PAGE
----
Leyla and Arif Yunus: “Leaving the front line of your life-long fight as a refugee in your sixties is devastating”
On 14 November, Foundation Max van der Stoel had the honour to meet Azeri dissidents and human rights activists Leyla and Arif Yunus. It has been one year since Arif was released from prison in Azerbaijan, on 12 November 2015, and FMS asked Leyla and Arif about their story and views on the human rights situation in Azerbaijan, the Nagorno-Karabakh conflict and the plans for the future.
The meeting started with Leyla and Arif telling about what brought them to the Netherlands and how FMS could help them in their fight. Leyla mentioned that Arif was arrested for the first time back in 1976, and in 2014 the prison officials were even using the same handcuffs. She said that it’s horrible to leave your country after fighting for it your entire life, especially at the age of 60 with health problems. Now in Azerbaijan it is worse than during the USSR and if you leave the country, you leave the front line. Currently the couple lives in a social housing flat in Leiden and the Dutch Minister of Foreign Affairs, Bert Koenders, supported them in their effort to come to the Netherlands.
Current situation and challenges in Azerbaijan
Arif explained that currently Azerbaijan is struggling for transition. Out of all former USSR republics, only Ukraine and Georgia managed to change their political system – others just changed names. Leyla continued saying that European politicians don’t understand the situation. In the 2003 presidential elections in Azerbaijan, Isa Gambar from the Musavat party had to win, but the Central Election Commission said it was Ilham Aliev. There were mass protests back then against the falsification of election results, the government mobilised the anti-riot police and internal army to use violence against peaceful protesters, many of whom died, were injured or remained disabled afterwards. Former Secretary of Ideology of the Communist Party, Ramiz Mehtiev, is now the Head of Presidential Administration. In December 2013, at a press conference he told that a US Ambassador suggested to use violence against the protesters.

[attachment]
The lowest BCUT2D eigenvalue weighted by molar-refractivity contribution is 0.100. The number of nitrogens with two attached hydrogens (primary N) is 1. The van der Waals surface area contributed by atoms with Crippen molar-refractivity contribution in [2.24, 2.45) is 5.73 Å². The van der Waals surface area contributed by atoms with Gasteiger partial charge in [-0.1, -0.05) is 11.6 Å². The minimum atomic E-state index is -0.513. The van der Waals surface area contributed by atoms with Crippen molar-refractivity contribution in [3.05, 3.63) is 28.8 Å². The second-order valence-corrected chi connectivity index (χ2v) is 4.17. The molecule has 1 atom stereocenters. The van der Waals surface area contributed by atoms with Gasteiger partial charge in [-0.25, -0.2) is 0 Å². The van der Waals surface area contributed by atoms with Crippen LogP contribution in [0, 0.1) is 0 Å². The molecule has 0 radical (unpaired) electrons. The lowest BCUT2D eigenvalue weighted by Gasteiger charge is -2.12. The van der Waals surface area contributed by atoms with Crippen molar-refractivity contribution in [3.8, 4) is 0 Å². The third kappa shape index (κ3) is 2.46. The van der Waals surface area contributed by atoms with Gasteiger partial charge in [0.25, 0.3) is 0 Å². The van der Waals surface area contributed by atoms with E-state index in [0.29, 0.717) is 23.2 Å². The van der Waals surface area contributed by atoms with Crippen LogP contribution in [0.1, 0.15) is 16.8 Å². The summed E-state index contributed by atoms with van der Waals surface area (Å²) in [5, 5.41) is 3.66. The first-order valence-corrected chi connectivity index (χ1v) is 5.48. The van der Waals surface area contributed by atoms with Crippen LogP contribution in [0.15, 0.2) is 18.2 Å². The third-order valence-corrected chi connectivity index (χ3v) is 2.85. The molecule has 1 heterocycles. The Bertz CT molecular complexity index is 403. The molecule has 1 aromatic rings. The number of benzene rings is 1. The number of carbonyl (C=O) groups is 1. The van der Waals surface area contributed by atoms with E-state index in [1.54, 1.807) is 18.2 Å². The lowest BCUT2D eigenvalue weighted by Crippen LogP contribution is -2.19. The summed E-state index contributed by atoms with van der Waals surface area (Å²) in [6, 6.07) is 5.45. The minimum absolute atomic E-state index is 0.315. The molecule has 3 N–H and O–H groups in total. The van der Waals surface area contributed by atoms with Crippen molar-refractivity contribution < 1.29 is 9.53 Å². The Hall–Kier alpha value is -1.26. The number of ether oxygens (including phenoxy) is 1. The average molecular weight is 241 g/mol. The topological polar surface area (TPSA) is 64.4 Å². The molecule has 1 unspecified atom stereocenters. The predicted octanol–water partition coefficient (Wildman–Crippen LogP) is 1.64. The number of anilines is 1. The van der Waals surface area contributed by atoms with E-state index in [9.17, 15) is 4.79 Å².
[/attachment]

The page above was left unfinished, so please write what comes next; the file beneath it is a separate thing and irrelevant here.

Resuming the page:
But European politicians don’t see the alternative for Aliyev. They don’t understand why an English-speaking Aliyev with higher education is not a good president for Azerbaijan. In their eyes, he means stability. But in fact, the Azeri government just supports the families of its members and clans.
Furthermore, Leyla told that Europeans ignore the issue of peaceful Muslim prisoners. Aliyev called them terrorists, and it was enough to let some of them die in prison. Leyla and Arif Yunus are fighting this discrimination. According to them, if the current situation remains without attention Azerbaijan will become a second Syria and spill over to former USSR Muslim states. Arif noted that he observes a contrast in the politics of the EU towards Muslims before 2014 and now. Three years ago he predicted at one of the EU conferences that many Muslims will come to the EU – his message wasn’t taken seriously; and now he predicts that the next hot spot will be former USSR Muslim states.
According to Arif, in other former USSR states there are two camps: pro-European and pro-Russian, whereas in Azerbaijan there are three: also pro-Muslim. During the first ten years of Azerbaijan’s independence, the pro-Russian camp wasn’t respected and the pro-Muslim camp didn’t play a role either, only the pro-European camp was visible. In Azerbaijan, the European Union means good life and democracy. After the events in 2003 people saw: EU needs Azeri natural resources and will not protect them against authoritarianism, so they turned to Islam. In USSR, education was free. Now many young people in provinces can’t afford it, while mosques are offering free education. This high attendance of mosques makes Aliyev anxious.